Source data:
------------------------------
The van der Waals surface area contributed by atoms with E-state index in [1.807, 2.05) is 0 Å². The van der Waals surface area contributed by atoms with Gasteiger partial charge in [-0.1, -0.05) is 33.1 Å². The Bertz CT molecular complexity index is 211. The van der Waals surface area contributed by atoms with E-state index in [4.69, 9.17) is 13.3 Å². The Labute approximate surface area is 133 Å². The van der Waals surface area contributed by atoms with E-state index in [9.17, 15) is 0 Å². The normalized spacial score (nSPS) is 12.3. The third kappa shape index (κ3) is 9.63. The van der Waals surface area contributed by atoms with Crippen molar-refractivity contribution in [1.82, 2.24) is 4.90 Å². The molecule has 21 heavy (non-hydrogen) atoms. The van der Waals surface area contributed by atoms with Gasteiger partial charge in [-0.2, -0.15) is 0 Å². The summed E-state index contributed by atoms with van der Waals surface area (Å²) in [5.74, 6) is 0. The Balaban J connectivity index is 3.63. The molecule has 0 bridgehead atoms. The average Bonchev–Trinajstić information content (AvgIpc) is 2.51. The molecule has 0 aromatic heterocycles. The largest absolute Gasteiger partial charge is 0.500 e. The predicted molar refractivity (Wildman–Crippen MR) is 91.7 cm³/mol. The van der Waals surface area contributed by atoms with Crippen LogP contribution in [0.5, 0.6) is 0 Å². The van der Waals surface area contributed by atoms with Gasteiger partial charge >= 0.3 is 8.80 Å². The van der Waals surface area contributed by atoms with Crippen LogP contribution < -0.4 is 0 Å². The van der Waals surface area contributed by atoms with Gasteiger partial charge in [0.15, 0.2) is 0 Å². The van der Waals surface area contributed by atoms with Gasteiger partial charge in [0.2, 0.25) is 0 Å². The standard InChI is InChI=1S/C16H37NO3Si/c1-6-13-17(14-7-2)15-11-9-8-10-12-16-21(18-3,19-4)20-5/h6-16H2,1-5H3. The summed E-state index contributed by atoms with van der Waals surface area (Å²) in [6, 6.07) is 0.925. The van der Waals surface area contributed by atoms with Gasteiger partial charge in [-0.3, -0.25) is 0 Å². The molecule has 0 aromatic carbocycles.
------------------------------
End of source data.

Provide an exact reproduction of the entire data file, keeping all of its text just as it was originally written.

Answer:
The van der Waals surface area contributed by atoms with E-state index in [1.807, 2.05) is 0 Å². The van der Waals surface area contributed by atoms with Gasteiger partial charge in [-0.1, -0.05) is 33.1 Å². The Bertz CT molecular complexity index is 211. The van der Waals surface area contributed by atoms with E-state index in [4.69, 9.17) is 13.3 Å². The Labute approximate surface area is 133 Å². The van der Waals surface area contributed by atoms with E-state index in [9.17, 15) is 0 Å². The normalized spacial score (nSPS) is 12.3. The third kappa shape index (κ3) is 9.63. The van der Waals surface area contributed by atoms with Crippen molar-refractivity contribution in [1.82, 2.24) is 4.90 Å². The molecule has 21 heavy (non-hydrogen) atoms. The van der Waals surface area contributed by atoms with Gasteiger partial charge in [-0.2, -0.15) is 0 Å². The summed E-state index contributed by atoms with van der Waals surface area (Å²) in [5.74, 6) is 0. The Balaban J connectivity index is 3.63. The molecule has 0 bridgehead atoms. The average Bonchev–Trinajstić information content (AvgIpc) is 2.51. The molecule has 0 aromatic heterocycles. The largest absolute Gasteiger partial charge is 0.500 e. The predicted molar refractivity (Wildman–Crippen MR) is 91.7 cm³/mol. The van der Waals surface area contributed by atoms with Crippen LogP contribution in [0.5, 0.6) is 0 Å². The van der Waals surface area contributed by atoms with Gasteiger partial charge >= 0.3 is 8.80 Å². The van der Waals surface area contributed by atoms with Crippen LogP contribution < -0.4 is 0 Å². The van der Waals surface area contributed by atoms with Gasteiger partial charge in [0.15, 0.2) is 0 Å². The van der Waals surface area contributed by atoms with Gasteiger partial charge in [0.2, 0.25) is 0 Å². The standard InChI is InChI=1S/C16H37NO3Si/c1-6-13-17(14-7-2)15-11-9-8-10-12-16-21(18-3,19-4)20-5/h6-16H2,1-5H3. The summed E-state index contributed by atoms with van der Waals surface area (Å²) in [6, 6.07) is 0.925. The van der Waals surface area contributed by atoms with Gasteiger partial charge in [-0.3, -0.25) is 0 Å². The molecule has 0 aromatic carbocycles.